8053 - The Stone Masks of Teotihuacan: Defining the Corpus

Before we can answer certain questions about the stone masks associated with Teotihuacan, we must first define what objects constitute this corpus, as well as the quality of data associated with each individual object and the quality of data assigned to the corpus as a whole. From a database of ca. 250 examples and rising, several notable trends emerge. Although it is often said that the number of masks from excavated contexts numbers in the single digits, it is clear that a number of objects from early and mid-20th century excavations are not included in these totals. Expanding this part of the corpus improves our interpretive focus. At the same time, it also becomes clear that a large number (if not the vast majority) of known masks have very little in the way of collection history earlier than the 1950s. This raises serious questions as to the authenticity of many of these objects. Taken as a whole, the corpus includes objects that are indisputably authentic and others that are almost certainly forgeries. But in between lie other, hazier options and complicated object histories. By comparing this corpus and the social history of its formation with similar corpuses from other parts of the ancient world, notably Cycladic sculpture, this paper will outline options for understanding these enigmatic objects.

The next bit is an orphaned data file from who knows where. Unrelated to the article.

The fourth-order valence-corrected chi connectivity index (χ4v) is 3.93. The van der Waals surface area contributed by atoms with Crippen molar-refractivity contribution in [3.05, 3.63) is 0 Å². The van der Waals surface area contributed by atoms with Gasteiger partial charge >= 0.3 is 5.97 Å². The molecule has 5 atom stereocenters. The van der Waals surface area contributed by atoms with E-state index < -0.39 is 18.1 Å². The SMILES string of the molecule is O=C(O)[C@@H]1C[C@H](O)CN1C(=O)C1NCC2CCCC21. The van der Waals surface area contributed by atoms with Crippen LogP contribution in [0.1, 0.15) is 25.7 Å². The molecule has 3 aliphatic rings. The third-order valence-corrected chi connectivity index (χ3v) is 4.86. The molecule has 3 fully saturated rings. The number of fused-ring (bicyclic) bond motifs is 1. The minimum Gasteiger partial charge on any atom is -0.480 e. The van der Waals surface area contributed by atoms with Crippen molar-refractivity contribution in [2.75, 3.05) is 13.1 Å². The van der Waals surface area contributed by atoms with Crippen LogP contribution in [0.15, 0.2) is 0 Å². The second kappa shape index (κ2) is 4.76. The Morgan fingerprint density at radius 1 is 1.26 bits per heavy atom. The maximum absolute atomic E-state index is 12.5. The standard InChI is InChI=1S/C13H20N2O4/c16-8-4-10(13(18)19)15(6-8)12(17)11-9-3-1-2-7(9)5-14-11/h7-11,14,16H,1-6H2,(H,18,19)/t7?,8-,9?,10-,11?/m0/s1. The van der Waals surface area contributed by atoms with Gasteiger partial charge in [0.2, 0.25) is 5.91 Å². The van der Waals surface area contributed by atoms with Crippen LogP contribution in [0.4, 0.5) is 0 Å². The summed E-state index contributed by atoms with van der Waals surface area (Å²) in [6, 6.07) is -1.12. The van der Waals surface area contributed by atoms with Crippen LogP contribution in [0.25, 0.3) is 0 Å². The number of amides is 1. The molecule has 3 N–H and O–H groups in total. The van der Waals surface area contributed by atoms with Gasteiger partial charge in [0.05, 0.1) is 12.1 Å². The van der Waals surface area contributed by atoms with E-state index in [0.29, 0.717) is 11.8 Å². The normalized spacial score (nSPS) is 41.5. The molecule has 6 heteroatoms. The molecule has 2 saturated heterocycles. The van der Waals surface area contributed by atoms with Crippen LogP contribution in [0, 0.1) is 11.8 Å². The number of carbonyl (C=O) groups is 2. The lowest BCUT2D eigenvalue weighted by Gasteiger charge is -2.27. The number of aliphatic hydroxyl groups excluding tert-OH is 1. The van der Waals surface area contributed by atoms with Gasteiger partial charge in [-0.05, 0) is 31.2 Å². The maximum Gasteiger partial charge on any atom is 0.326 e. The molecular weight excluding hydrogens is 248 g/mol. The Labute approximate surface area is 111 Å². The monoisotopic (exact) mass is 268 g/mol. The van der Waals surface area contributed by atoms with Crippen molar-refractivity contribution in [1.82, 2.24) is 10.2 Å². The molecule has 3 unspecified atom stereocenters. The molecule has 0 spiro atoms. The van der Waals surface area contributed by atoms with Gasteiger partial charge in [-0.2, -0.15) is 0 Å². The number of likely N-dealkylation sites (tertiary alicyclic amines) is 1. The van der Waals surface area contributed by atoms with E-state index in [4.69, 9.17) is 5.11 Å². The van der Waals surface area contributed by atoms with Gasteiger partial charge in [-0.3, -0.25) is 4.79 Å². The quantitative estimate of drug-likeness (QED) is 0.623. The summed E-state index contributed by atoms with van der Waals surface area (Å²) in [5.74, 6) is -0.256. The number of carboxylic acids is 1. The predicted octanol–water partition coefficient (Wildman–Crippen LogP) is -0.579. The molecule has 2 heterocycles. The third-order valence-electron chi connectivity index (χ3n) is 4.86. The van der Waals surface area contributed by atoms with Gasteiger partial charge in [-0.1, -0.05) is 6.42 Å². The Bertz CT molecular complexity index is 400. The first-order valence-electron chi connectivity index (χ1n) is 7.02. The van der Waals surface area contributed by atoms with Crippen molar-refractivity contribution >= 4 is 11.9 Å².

Keywords: Mesoamerica, Teotihuacan, Lithic Production, Art History, Historiography

Author: Matthew, Robb (Saint Louis Art Museum, Ud States of Am / USA)


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